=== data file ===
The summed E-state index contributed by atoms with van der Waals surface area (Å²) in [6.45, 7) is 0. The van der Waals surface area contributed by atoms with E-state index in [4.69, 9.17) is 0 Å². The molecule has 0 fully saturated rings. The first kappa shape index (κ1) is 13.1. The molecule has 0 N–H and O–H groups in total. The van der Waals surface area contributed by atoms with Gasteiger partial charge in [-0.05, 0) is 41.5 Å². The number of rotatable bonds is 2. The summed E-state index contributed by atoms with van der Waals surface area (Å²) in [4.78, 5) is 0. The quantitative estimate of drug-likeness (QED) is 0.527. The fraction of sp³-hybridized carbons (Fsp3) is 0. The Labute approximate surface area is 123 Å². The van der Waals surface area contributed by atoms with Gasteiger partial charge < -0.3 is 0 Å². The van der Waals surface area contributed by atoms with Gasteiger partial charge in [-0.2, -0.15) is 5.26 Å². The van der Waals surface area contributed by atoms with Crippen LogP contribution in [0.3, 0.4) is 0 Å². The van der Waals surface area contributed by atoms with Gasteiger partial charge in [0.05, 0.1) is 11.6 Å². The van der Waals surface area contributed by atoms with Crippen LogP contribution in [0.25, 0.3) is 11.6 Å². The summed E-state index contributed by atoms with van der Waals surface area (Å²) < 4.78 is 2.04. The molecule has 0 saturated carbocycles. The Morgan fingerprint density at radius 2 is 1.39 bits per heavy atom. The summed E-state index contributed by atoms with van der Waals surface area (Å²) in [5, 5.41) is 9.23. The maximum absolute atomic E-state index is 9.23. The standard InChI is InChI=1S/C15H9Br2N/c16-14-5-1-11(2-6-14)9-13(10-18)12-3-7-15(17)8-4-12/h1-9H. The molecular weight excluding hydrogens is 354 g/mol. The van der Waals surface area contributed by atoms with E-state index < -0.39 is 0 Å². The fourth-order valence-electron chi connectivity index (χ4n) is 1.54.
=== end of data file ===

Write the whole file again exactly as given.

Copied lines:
The summed E-state index contributed by atoms with van der Waals surface area (Å²) in [6.45, 7) is 0. The van der Waals surface area contributed by atoms with E-state index in [4.69, 9.17) is 0 Å². The molecule has 0 fully saturated rings. The first kappa shape index (κ1) is 13.1. The molecule has 0 N–H and O–H groups in total. The van der Waals surface area contributed by atoms with Gasteiger partial charge in [-0.05, 0) is 41.5 Å². The number of rotatable bonds is 2. The summed E-state index contributed by atoms with van der Waals surface area (Å²) in [4.78, 5) is 0. The quantitative estimate of drug-likeness (QED) is 0.527. The fraction of sp³-hybridized carbons (Fsp3) is 0. The Labute approximate surface area is 123 Å². The van der Waals surface area contributed by atoms with Gasteiger partial charge < -0.3 is 0 Å². The van der Waals surface area contributed by atoms with Gasteiger partial charge in [-0.2, -0.15) is 5.26 Å². The van der Waals surface area contributed by atoms with Crippen LogP contribution in [0.3, 0.4) is 0 Å². The van der Waals surface area contributed by atoms with Gasteiger partial charge in [0.05, 0.1) is 11.6 Å². The van der Waals surface area contributed by atoms with Crippen LogP contribution in [0.25, 0.3) is 11.6 Å². The summed E-state index contributed by atoms with van der Waals surface area (Å²) < 4.78 is 2.04. The molecule has 0 saturated carbocycles. The Morgan fingerprint density at radius 2 is 1.39 bits per heavy atom. The summed E-state index contributed by atoms with van der Waals surface area (Å²) in [5, 5.41) is 9.23. The maximum absolute atomic E-state index is 9.23. The standard InChI is InChI=1S/C15H9Br2N/c16-14-5-1-11(2-6-14)9-13(10-18)12-3-7-15(17)8-4-12/h1-9H. The molecular weight excluding hydrogens is 354 g/mol. The van der Waals surface area contributed by atoms with E-state index < -0.39 is 0 Å². The fourth-order valence-electron chi connectivity index (χ4n) is 1.54.